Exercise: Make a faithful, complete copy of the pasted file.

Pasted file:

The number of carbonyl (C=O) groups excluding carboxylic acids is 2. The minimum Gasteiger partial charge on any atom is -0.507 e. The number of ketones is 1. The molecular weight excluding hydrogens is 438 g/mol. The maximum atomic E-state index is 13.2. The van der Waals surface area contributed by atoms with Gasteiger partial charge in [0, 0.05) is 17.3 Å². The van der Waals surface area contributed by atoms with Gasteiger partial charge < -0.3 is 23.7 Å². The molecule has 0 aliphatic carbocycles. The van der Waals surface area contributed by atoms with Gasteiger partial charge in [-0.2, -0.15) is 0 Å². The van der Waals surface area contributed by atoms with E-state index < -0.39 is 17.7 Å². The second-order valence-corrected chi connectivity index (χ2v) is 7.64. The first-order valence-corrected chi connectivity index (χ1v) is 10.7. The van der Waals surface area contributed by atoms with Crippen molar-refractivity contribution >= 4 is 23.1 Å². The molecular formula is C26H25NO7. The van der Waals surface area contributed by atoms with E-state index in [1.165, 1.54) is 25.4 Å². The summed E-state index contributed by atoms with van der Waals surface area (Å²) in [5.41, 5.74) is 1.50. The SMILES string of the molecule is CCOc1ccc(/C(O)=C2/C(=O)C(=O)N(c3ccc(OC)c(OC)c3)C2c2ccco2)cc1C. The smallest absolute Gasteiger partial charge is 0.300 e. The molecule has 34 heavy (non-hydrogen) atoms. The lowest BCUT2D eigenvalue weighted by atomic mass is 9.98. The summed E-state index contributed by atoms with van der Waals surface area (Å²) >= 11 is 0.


The number of carbonyl (C=O) groups excluding carboxylic acids is 2. The minimum Gasteiger partial charge on any atom is -0.507 e. The number of ketones is 1. The molecular weight excluding hydrogens is 438 g/mol. The maximum atomic E-state index is 13.2. The van der Waals surface area contributed by atoms with Gasteiger partial charge in [0, 0.05) is 17.3 Å². The van der Waals surface area contributed by atoms with Gasteiger partial charge < -0.3 is 23.7 Å². The molecule has 0 aliphatic carbocycles. The van der Waals surface area contributed by atoms with Gasteiger partial charge in [-0.2, -0.15) is 0 Å². The van der Waals surface area contributed by atoms with E-state index < -0.39 is 17.7 Å². The second-order valence-corrected chi connectivity index (χ2v) is 7.64. The first-order valence-corrected chi connectivity index (χ1v) is 10.7. The van der Waals surface area contributed by atoms with Crippen molar-refractivity contribution >= 4 is 23.1 Å². The molecular formula is C26H25NO7. The van der Waals surface area contributed by atoms with E-state index in [1.165, 1.54) is 25.4 Å². The summed E-state index contributed by atoms with van der Waals surface area (Å²) in [5.41, 5.74) is 1.50. The SMILES string of the molecule is CCOc1ccc(/C(O)=C2/C(=O)C(=O)N(c3ccc(OC)c(OC)c3)C2c2ccco2)cc1C. The smallest absolute Gasteiger partial charge is 0.300 e. The molecule has 34 heavy (non-hydrogen) atoms. The lowest BCUT2D eigenvalue weighted by atomic mass is 9.98. The summed E-state index contributed by atoms with van der Waals surface area (Å²) >= 11 is 0.